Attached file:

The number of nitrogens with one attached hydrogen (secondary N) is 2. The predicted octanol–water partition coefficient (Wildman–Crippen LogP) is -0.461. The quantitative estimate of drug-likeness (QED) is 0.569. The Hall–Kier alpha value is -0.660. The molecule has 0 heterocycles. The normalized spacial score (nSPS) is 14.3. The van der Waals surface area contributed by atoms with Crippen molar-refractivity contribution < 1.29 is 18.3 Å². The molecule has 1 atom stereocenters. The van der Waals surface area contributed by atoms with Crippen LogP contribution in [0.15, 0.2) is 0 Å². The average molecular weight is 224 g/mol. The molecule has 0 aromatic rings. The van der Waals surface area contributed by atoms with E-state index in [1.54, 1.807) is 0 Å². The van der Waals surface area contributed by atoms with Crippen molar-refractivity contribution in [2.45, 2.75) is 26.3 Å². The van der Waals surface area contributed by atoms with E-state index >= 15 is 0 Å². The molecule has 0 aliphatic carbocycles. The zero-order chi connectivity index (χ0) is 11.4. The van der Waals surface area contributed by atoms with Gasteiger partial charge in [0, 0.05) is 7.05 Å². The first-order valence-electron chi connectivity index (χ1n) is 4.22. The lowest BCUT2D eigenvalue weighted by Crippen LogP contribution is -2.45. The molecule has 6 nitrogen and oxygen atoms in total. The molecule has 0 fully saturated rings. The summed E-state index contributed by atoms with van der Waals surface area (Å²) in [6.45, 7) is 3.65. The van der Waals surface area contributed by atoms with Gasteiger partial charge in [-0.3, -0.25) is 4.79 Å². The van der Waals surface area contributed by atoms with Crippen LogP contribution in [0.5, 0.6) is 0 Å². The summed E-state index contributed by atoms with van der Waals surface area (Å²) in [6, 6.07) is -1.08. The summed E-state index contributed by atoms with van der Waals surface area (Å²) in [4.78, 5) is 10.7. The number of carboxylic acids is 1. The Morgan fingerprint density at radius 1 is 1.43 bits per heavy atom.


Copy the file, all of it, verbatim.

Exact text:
The number of nitrogens with one attached hydrogen (secondary N) is 2. The predicted octanol–water partition coefficient (Wildman–Crippen LogP) is -0.461. The quantitative estimate of drug-likeness (QED) is 0.569. The Hall–Kier alpha value is -0.660. The molecule has 0 heterocycles. The normalized spacial score (nSPS) is 14.3. The van der Waals surface area contributed by atoms with Crippen molar-refractivity contribution < 1.29 is 18.3 Å². The molecule has 1 atom stereocenters. The van der Waals surface area contributed by atoms with Crippen LogP contribution in [0.15, 0.2) is 0 Å². The average molecular weight is 224 g/mol. The molecule has 0 aromatic rings. The van der Waals surface area contributed by atoms with E-state index in [1.54, 1.807) is 0 Å². The van der Waals surface area contributed by atoms with Crippen molar-refractivity contribution in [2.45, 2.75) is 26.3 Å². The van der Waals surface area contributed by atoms with E-state index >= 15 is 0 Å². The molecule has 0 aliphatic carbocycles. The zero-order chi connectivity index (χ0) is 11.4. The van der Waals surface area contributed by atoms with Gasteiger partial charge in [0, 0.05) is 7.05 Å². The first-order valence-electron chi connectivity index (χ1n) is 4.22. The lowest BCUT2D eigenvalue weighted by Crippen LogP contribution is -2.45. The molecule has 6 nitrogen and oxygen atoms in total. The molecule has 0 fully saturated rings. The summed E-state index contributed by atoms with van der Waals surface area (Å²) in [6.45, 7) is 3.65. The van der Waals surface area contributed by atoms with Gasteiger partial charge in [-0.3, -0.25) is 4.79 Å². The van der Waals surface area contributed by atoms with Crippen LogP contribution in [0.5, 0.6) is 0 Å². The summed E-state index contributed by atoms with van der Waals surface area (Å²) in [6, 6.07) is -1.08. The summed E-state index contributed by atoms with van der Waals surface area (Å²) in [4.78, 5) is 10.7. The number of carboxylic acids is 1. The Morgan fingerprint density at radius 1 is 1.43 bits per heavy atom.